Max Zorn: The Innovative Packing Tape Artist
This Dutch master takes to the streets lighting up cities with his works of tape art.
Amsterdam’s old city center glows the brightest when darkness falls upon the winding canals lined with 17th century canal houses and historic cobblestone streets. This is especially true when a talented artist, using only a scalpel and packing tape, transforms the historic street lamps with his unique masterpieces. His name is Max Zorn, an innovative Dutch artist. Today, his work is illuminating Amsterdam, Europe, and the world, one light pole at a time.
The jewel of Amsterdam is The Canal Belt with waters flowing through its ancient canals like the lifeblood in the city’s heart of art and romance. Many of the canal bridges are illuminated, creating reflections and ripples of twinkling lights in the water below. And on some of the lamps, if you look closely, a masterpiece adorns its glass. You can see an exquisitely detailed picture backlit by the light of a street lamp. Surely, this art, these beautiful images didn’t just appear.
As the lamps glow ablaze and the sun sets, a figure in a hoodie comes out of the shadows. Using a razor blade as his brush and a roll of tape as his medium, he scales a lamppost to unveil his latest work: a work that, like his others, is sure to send the street art scene into a frenzy. He checks for imperfections, scales back down, and disappears into the night.
“By walking around in Amsterdam, I saw these beautiful city lights,” Zorn says. “They define Amsterdam in such a charming way. And I thought, that’s a completely underexplored canvas that cities have to offer. And I started experimenting with different materials and hung them up on street lamps.”
Art in Light and Shadow
Time appears to freeze in the creations, many inspired by films, individuals, and cityscapes from more nostalgic eras. His work has a warm and romantic tone that soothe the soul with an overwhelming tranquility. So much so, that it is easy to forget the medium. His pieces are created from brown packing tape. Many artists believe that the greatest creativity takes form in the face of restrictions. In this case, there is no paint, only light passing through tape. For Zorn, this is just like painting.
The detail in the work is extraordinary, as he uses his scalpel to layer piece by piece of tape to create the different tones and shapes that are the building blocks behind his pieces. With the skill of a surgeon, Zorn layers the tape over and over to fashion the dark sections atop the lighter sections. The light coming from behind the piece is diffused and darkened by each additional layer. “When it gets really dark, it’s about 15 to 17 layers,” he says.
A New Light on Urban Art
After graduating from an art academy, Zorn was seeking to put a twist on the painting career he was on. He knew the classic techniques, but through experimentation, something much greater was born. The first pieces were placed in this public space around the canals, atop the lanterns that lit the city.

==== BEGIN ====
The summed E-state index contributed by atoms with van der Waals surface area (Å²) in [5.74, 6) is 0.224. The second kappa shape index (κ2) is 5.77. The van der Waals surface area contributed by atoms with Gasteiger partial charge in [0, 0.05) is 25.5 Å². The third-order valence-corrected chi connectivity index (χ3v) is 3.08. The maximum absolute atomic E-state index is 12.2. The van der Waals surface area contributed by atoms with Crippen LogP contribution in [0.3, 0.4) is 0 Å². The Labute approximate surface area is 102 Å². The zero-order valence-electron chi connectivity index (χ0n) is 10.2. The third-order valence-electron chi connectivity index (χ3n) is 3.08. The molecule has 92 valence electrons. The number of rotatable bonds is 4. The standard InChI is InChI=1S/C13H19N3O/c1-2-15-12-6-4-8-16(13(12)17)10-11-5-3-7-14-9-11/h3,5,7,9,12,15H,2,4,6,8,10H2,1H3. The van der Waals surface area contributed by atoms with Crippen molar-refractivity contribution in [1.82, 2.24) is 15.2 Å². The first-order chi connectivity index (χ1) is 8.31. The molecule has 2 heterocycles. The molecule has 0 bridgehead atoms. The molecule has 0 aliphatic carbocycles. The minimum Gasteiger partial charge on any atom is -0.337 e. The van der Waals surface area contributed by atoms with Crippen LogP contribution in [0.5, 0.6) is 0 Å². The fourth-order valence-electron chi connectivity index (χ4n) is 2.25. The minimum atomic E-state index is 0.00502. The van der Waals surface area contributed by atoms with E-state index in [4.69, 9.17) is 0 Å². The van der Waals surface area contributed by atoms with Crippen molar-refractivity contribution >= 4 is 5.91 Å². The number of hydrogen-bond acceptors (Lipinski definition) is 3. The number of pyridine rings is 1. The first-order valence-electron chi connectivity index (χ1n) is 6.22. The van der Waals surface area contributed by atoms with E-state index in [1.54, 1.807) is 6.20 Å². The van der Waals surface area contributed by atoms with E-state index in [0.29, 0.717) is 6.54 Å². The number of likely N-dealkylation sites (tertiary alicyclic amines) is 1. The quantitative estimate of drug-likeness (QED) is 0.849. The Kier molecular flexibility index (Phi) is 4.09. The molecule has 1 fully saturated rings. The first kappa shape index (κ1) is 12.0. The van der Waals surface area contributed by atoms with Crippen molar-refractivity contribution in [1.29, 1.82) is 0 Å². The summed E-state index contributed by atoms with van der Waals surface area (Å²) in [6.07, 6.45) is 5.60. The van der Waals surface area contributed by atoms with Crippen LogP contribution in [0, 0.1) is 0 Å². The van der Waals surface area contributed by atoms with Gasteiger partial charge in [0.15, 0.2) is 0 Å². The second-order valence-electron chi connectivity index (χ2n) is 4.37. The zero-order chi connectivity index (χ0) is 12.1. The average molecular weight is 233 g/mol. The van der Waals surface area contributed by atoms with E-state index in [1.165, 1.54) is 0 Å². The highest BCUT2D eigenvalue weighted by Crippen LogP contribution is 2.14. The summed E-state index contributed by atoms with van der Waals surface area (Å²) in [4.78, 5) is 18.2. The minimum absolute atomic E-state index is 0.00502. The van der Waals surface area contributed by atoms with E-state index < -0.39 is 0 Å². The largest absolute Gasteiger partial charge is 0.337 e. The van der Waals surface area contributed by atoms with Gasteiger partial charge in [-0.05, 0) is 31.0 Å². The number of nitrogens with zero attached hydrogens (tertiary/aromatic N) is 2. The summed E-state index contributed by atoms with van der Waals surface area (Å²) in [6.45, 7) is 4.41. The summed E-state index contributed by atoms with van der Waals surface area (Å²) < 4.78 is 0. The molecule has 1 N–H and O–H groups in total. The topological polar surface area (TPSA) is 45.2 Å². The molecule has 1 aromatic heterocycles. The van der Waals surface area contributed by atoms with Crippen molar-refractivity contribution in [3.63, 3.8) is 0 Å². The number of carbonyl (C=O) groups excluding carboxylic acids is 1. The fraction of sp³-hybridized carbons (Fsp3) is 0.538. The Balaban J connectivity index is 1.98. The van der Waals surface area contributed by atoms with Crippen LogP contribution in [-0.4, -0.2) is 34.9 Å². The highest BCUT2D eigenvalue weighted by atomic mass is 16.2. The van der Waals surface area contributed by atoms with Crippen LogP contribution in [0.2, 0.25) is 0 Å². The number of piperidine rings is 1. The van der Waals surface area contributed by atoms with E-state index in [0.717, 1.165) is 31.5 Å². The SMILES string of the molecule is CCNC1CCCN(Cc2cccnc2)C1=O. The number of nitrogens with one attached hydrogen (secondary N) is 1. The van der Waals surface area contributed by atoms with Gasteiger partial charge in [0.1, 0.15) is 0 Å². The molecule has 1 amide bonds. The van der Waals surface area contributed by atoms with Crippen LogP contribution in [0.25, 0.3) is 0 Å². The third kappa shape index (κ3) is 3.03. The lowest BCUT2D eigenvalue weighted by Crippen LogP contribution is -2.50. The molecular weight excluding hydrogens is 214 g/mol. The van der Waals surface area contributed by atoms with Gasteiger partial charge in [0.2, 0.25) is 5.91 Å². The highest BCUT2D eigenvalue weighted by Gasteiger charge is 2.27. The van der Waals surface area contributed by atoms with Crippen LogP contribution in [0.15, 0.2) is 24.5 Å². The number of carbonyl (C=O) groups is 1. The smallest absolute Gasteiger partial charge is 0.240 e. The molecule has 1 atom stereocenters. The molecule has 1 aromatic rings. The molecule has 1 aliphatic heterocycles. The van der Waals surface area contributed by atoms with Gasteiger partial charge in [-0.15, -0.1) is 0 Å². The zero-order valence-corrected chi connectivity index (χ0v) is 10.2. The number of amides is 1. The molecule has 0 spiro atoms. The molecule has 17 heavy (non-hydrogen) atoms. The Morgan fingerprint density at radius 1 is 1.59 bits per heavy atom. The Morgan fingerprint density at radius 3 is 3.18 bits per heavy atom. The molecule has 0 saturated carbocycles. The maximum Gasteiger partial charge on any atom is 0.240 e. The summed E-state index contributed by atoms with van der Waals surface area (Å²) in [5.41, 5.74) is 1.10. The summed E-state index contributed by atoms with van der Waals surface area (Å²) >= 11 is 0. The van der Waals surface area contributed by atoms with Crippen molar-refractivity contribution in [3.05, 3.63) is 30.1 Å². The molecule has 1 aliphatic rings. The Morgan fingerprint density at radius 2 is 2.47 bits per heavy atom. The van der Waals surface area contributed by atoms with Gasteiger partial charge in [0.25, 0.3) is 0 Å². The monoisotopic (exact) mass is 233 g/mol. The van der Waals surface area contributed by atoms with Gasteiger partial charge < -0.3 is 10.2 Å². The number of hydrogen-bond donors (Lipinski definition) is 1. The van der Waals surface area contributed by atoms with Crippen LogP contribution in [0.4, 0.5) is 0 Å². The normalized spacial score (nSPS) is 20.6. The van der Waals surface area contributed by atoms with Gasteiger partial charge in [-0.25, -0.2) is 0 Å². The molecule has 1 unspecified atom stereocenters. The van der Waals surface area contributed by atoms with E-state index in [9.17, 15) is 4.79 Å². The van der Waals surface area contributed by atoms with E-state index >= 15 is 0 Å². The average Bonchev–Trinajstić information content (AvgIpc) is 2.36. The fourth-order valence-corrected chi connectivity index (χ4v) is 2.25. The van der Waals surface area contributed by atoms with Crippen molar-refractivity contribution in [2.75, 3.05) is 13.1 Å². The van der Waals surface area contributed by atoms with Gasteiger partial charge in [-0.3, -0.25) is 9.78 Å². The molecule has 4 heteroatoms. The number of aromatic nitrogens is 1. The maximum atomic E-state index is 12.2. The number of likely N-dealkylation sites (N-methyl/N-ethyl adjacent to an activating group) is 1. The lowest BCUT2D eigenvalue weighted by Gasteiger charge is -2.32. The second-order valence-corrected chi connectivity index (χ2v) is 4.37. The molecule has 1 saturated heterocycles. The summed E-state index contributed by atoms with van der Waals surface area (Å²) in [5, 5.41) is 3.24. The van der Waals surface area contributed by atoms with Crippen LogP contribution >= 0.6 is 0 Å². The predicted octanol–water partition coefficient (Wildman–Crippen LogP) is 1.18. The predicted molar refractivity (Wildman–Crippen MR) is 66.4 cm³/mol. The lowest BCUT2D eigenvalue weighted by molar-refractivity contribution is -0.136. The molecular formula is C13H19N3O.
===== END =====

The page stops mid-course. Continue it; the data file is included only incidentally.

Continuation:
“There’s a lot of great street art by day, but it disappears after dark. I wanted to come up with urban art that uses nighttime as a setting, and there was nothing more inviting than the street lamps in Amsterdam,” says Zorn.
In November, 2011, Zorn posted a two-minute self-made video on YouTube, Street Art by Max Zorn Making of Tape Art, showing how he hangs his pieces on the lampposts of the old city. The video went viral and things took off. It was picked up by national and international media, and by April of 2012, he had created over 150 pieces of his packing tape art. Take a look at his YouTube video that has over a million views …
“I didn’t want to work on walls or on the floor. I wanted to use street lamps as an urban gallery and I wanted to use the darkness as the setting around my artwork,” said Zorn in a speech about creating street art seen in the dark at a TEDx Talent Search.
Highly Prized Artwork
A lot of his art is taken by fans. One has survived the years, however, a depiction of boxing great Muhammad Ali, put up in 2016. Still, you can see a plethora of his other pieces over bars, hanging in homes, and displayed in galleries around the world — a few of which can be found with a price tag as much as $20,000.
When his pieces are sold, and not displayed in public, collectors get a bit of even more innovation. He sells his art using customized light boxes giving warm, low temperature light, individually adjusted to the specific artwork.
“Compared to most other artworks, tape art is very resistant. If handled properly you can expect a very long-life span. I make sure to use only high-quality materials. After an artwork is finished it is sealed airtight to prevent long term damages from CO2 and humidity. In addition, the work is framed with UV-resistant acrylic glass.” Zorn says on his website.
Zorn is not restricted to Amsterdam. Like anything great, the world craves it. Currently he is working in Miami at Art Basel. And more of his work can be found in other countries such as Germany, France, Spain, and Hong Kong.